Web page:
Metric spaces:
Neighborhood of a point $a$ is a Set of point $N$, such that $\exists\delta>0:B_\delta(a)\subset N$ ($B_r(x)$ = open ball at x of radius r)

Definition of open set: "A subset $O$ of a metric space is said to be open if it is a neighborhood to each of its points"

(It is now easy to go from this to the metrisable topological spaces)

($a$ is a point, $M$ and $N$ are neighborhoods (of the form $\forall M\exists N$), $M$ is a neigh. to $f(a)$, $N$ of $a$)

$\epsilon-\delta \iff f(B_\delta(a))\subset B_\epsilon(f(a))\iff B_\delta(a)\subset f^{-1}(B_\epsilon(a))\iff f(N)\subset M\iff N\subset f^{-1}(M)\iff f^{-1}(M)\text{ is a neigh. of }a$

This shows the "list" going from the well known $\forall\epsilon>0\exists\delta>0:|x-a|<\delta\implies|f(x)-f(a)|<\epsilon$
requiring only a leap of faith from $|\text{_}|$ to metrics (the ball definition) then it's straight on to the more topological $\forall N_{f(a)}, f^{-1}(N_{f(a)})\text{ is a neigh. of }a$

Topological space:
Given a topological space $(X,J)$ a set $N\subset X$ is a neighborhood of a point $a\in X$ if $N$ contains an open set that contains $a$

Definition of open set: "Thee members of $J$ are called 'open sets'"


The leap of faith ("Trust me, we're not just calling these 'open sets' rather than 'Thingymajig', think of them as open sets" and "Yeah, these are 'neighborhoods' we give them this name because they are like neighborhoods from metric spaces') required is really quite large.

I know it cannot be proved (there's no distance thus no open balls for the general topology) but I'd like some more discussion about accepting these definitions. From what I can tell.

"If we call an open set this, and a neighborhood that, later when we deal with distance and metrics, we can define open sets and neigh. using the metric, and show it has these properties, the that leads to continuity as you think of it"

So it's sort of going "from topology, to metric spaces" in terms of definitions and showing properties, however every book on the subject goes the other way. It builds on metric spaces then suddenly "we call these open sets!" I'd like to be a bit more confident and happy with the transition, recommended reading, examples, anything would be great.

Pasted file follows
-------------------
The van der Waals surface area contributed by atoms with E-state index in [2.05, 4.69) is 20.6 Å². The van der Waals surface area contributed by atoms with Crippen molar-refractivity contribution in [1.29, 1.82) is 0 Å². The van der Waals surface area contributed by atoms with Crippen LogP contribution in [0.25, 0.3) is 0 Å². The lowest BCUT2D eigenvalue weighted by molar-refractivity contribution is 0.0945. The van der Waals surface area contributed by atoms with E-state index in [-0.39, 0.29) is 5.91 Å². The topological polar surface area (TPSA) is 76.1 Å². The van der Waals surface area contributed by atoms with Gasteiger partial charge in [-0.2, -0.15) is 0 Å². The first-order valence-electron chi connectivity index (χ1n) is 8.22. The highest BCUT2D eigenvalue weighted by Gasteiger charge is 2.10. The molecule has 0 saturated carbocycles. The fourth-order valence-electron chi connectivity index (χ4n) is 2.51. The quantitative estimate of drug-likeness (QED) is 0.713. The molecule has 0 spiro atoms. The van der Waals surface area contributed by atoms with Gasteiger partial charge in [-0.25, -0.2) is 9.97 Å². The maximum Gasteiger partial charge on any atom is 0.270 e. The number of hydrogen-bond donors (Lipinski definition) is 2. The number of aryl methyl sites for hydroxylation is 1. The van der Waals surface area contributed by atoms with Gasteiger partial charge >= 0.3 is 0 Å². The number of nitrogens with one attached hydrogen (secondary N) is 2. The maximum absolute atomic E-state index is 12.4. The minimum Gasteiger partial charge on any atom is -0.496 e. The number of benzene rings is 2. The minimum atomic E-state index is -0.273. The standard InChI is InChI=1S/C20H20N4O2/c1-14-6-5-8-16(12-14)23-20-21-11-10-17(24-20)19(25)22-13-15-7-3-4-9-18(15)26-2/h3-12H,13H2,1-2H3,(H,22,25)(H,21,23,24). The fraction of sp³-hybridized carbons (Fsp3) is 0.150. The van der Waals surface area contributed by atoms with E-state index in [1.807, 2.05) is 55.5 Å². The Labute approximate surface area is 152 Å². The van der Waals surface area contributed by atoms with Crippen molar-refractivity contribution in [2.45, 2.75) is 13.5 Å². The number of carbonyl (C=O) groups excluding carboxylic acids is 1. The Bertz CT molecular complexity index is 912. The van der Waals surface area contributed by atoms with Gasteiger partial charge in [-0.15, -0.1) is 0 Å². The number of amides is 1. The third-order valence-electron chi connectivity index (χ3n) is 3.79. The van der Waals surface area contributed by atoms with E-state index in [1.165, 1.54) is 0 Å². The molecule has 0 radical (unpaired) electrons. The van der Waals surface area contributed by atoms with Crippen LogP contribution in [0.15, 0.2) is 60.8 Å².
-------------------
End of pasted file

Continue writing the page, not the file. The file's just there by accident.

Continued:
• 1
    $\begingroup$ The notion of a topological space is more general than that of a metric space. Topologies that can be realized by a metric (distance function) are called metrizable. Some topologies are not metrizable, hence the greater generality of topological spaces compared to metric spaces. What precisely is your Question? $\endgroup$
    – hardmath
    Aug 19, 2014 at 0:13

1 Answer 1


When we say a metric topological space, we mean that opens sets in this topology is induced by the metric. So in this case definition for open sets is unique.

As for difference between open set and neighborhood, remark that each open set is a neighborhood for points inside it, and that each neighborhood contains an open neighborhood. So finally they are so "equivalent"(Of course not really, since a neighborhood is not always open) that usually we can interchange their names in most cases without making real mistakes

  • $\begingroup$ This doesn't answer the question at all. $\endgroup$
    – Alec Teal
    Aug 16, 2014 at 9:51
  • $\begingroup$ Maybe you could put your question a bit more clear? Because I read your post, then I think you are confused by two definitions in metric space and in topological space and the interchanged use of open set and neighborhood $\endgroup$ Aug 16, 2014 at 9:56
  • $\begingroup$ No, I'm happy with them, I just want to bridge the gap between them better. $\endgroup$
    – Alec Teal
    Aug 16, 2014 at 10:09
  • 2
    $\begingroup$ @AlecTeal There is literally no question mark in the post, so it's a little hard to evaluate whether this is answering the question or not. Anyway, you're right that it's more mathematically sensible to define open sets generally, and then look at special cases like metric spaces, but in practice we usually start with the simpler examples for pedagogical purposes. In this case, students often learn first $\mathbb{Q}$, then $\mathbb{R}$, then $\mathbb{R}^n$, then metric spaces, then topological spaces. Each is a generalization, each has open sets (which we first learn as "open intervals"). $\endgroup$
    – Slade
    Aug 16, 2014 at 14:53
  • $\begingroup$ @you-sir-33433 I know it's really poorly phrased. I think we first define topologies, We just call them "open sets" and ask they be a neighborhood to their points, then metric spaces are a special case, and we can satisfy the definitions using them. That's where I get a bit iffy, how do you show the topological definition implies the metric? $\endgroup$
    – Alec Teal
    Aug 16, 2014 at 14:57

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